A 3-mile climb with an average grade of 7.5%, half of which is 11%, is formidable to say the least. Screaming quads aside, while ascending the unrelenting backside of Evans Notch not long ago, I pondered how far I’ve come as a cyclist. In almost 4,000 miles of pedaling this season, I have scaled over 112,000 feet averaging 55 miles a ride. These outings have included steady 5-mile 4% climbs, short bursts of 13% grades, and the recent grueling 1.5 miles at 11%. Although, I am a mountain-climbing road cyclist today, it wasn’t always that way. Five short years ago, I still had a 1980s, steel-frame 30+ pound Univega (which was coined at the time as ‘lightweight’.) Propelling myself up a punishing 11% grade notch back then was out of the question. 30 miles of minor hills were enough of a feat in those early days. From then until now, I studied, practiced, did endless squats and prepared for the rides to come. First, I upgraded the wheels underneath me. I test rode at least ten different contemporary road bikes before selecting a carbon fiber, compact-geared, 11-pound Trek. I bought and absorbed the book Climb! by Selene Yeager and the Editors of Bicycling. And, I built quad and core strength starting with rolling hills and lower-grade notches. Similar to professionals in the architecture, engineering, and construction (AEC) industry, with disciplined intention, I qualified for the challenges of the future.
AEC professionals go to school for at least 4 years, sit for licensure exams, take continuing education courses and have career-long on-the-job coaching. When the abrupt Covid shutdown happened, however, these experts were immediately sent home and told to Zoom or use Teams or some other software to communicate. Do what? With an average age of 45 in the AEC industry, many had never operated remotely. Some, may even have had limited exposure to any computer programs. And, countless younger workers, who were accustomed to being told what to do almost every second of the day, found it extremely difficult to function from home with no supervision. Zoom? Unfathomable. Marketing and HR departments scrambled to add programs to laptops and gave minimal instruction. For an industry that’s obsessed with degrees and experience, why did we provide inadequate training on how to use these tools? Why was no rulebook or expectations of behavioral standards stipulated? Was the AEC industry so terrified of the unknown, that we couldn’t get staff out of the office fast enough? Possibly.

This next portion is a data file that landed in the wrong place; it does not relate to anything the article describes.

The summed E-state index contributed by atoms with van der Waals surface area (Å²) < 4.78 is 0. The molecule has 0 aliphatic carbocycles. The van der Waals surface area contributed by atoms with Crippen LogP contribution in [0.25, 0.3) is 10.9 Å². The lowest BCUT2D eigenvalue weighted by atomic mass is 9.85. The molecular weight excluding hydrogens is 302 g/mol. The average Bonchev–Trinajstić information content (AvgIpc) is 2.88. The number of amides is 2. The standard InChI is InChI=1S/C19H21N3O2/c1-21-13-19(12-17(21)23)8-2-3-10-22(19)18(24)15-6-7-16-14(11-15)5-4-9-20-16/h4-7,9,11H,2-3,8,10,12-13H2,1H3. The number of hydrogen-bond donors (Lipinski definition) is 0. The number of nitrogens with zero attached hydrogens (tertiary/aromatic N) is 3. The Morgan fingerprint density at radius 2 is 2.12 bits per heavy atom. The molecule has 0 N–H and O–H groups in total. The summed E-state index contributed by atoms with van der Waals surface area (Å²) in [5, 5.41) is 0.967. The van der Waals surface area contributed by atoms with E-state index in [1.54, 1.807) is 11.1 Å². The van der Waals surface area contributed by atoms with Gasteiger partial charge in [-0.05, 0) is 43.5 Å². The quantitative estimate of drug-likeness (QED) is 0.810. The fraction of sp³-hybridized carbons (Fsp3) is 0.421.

At first, the AEC industry rejoiced. Work from home used to be the epitome of a perfect world: idyllic days where you could do laundry while finishing a plan or writing a blog; run errands at lunch; and, be on time for your kid’s soccer match. In the last five months, however, there has been little in-person shopping because your favorite store is closed, and there are no team sports, soccer or others. Video conferencing became the norm. Perfect, we thought way back in our naiveté. I put on a nice shirt with my PJ bottoms and slippers or go barefoot. Who will know? Who will care? I’ll drink my coffee or other beverage of choice while I ‘participate’ in a project meeting. Who will suspect? Yet, the horror stories of Zoom mishaps in the AEC industry and others abound.
Here are Just a Few Remote Meeting Gone Wrong Stories: